Brighton, Various Venues Thursday, May 16–Saturday, May 18
The Great Escape festival in Brighton: a three-day event where the unannounced, secret shows and band or DJ-hosted house parties create the same amount of raw excitement as the actual headliners. Thursday night’s bill-toppers Everything Everything know all about that, being a band who have risen through the festival’s ranks – they now feel like the kings of Brighton beach. Clad in their navy boiler-suit uniform, the quartet may still look like they’re coming round to fix your water pipes, but the likes of newer slowie ‘Torso Of The Week’ and current single ‘Duet’ are anything but mundane. The biggest cheers are reserved for the oldies however (‘MY KZ, UR BF’, ‘Photoshop Handsome’), but the fact that a track like ‘Cough Cough’ – a deeply strange pop song – is the most celebrated of the day is testament to how strong the four lads have become.
Down the road, Drenge (brothers Eoin and Rory Loveless) make the vast surrounds of the Corn Exchange feel like a sweaty, scummy basement with the bluesy scuzz of the uncompromising ‘Bloodsports’ and ‘Backwaters’. Mac DeMarco meanwhile, does a quite different version of ‘uncompromising’. The ’60s jangles of ‘Freaking Out The Neighborhood’ and his cover of The Beatles’ ‘Blackbird’ are hazily sweet affairs, but the man himself has plenty of magnetism, and is a subtle storm in a Rambo T-shirt. It’s entirely appropriate then, that the gig ends when he crowdsurfs his way out of the venue and into the car park, quite shirtless.
At the other end of the spectrum lie Temples: you know a band are born stars when a sea of heads sweep round whenever they enter the room. The quartet’s scheduled show at The Haunt is one of the weekend’s surefire highlights (not least for the debut outing of forthcoming B-side ‘Ankh’ – basically a string-sampling, glam-rock James Bond theme), but a secret guest spot in Shipwright’s Yard really shows their mettle. That the band can sound like Phil Spector working the sound desk in a venue that’s essentially a glorified car park is definite proof that they’re a cut above. Elsewhere, Mikal Cronin’s doe-eyed love songs gain a heavier garage stomp live. But Friday’s highlight comes in the form of another secret guest spot inside the sweatiest room of the weekend that leads to a stage invasion of epic proportions. Just a year on from their Great Escape debut show, Palma Violets’ 2am set feels like the coronation of four returning ragtag heroes. From ‘Johnny Bagga Donuts’ to a gloriously jubilant ‘We Found Love’ via a riotous, crowd-embracing ‘Fourteen’, the Palma boys’ set feels as exciting as any they’ve ever played, ever. This is a raucous rollercoaster that’s certainly showing no signs of stopping anytime soon.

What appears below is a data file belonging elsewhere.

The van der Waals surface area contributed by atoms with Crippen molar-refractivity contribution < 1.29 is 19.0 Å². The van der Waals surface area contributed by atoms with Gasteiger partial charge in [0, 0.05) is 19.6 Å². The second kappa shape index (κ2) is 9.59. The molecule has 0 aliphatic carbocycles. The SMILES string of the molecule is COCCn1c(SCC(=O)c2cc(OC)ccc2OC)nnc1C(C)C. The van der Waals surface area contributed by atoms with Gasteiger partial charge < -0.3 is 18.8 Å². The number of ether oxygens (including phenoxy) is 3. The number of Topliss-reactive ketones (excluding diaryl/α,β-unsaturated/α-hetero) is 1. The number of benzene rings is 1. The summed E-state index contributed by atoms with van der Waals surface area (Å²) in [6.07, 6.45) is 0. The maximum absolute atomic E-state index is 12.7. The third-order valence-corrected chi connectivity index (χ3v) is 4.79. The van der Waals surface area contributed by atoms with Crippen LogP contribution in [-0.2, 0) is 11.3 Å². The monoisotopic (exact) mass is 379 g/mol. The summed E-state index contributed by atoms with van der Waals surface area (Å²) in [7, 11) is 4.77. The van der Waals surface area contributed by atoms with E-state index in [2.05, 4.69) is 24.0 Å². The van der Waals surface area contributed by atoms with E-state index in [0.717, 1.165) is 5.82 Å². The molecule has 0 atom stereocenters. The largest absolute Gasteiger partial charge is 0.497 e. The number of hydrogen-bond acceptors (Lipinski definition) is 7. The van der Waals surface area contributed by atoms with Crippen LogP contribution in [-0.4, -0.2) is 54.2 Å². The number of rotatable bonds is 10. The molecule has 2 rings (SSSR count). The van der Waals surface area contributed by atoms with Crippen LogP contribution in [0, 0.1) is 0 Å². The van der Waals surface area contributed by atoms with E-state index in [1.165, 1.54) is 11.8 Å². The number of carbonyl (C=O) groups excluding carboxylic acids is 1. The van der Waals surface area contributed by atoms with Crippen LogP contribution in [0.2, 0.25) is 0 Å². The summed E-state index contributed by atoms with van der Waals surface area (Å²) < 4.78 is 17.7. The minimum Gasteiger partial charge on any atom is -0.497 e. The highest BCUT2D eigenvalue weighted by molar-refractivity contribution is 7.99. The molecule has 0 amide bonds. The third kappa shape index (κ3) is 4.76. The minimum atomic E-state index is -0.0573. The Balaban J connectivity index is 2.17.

Saturday bursts into action with Swim Deep putting in a last-minute appearance at the tiny Smack Bar, ‘The Sea’ and a final moshpit-inducing ‘King City’ proving admirable early afternoon party-starters. The weekend’s biggest disappointment, though, comes from the expected crackle and howl of Deap Vally. Today, their hypersexual Led Zep shtick simply fails to connect. Maybe it’s because half the crowd are expecting Jagwar Ma (who had to pull out due to illness), or maybe it’s because Los Angeleans Lindsey Troy and Julie Edwards are a little too style-over-substance, but nonetheless the room remains unmoved. It’s left then, to Parquet Courts to round the weekend off and redeem the evening, which they do with ease and aplomb, of course. Their set is front-loaded with hits, and they dispatch the rattling, deadpan Modern Lovers-isms of ‘Master Of My Craft’ and ‘Borrowed Time’ early, but there are kicks to be had right through the whole thing. Roll on the rest of the festivals!
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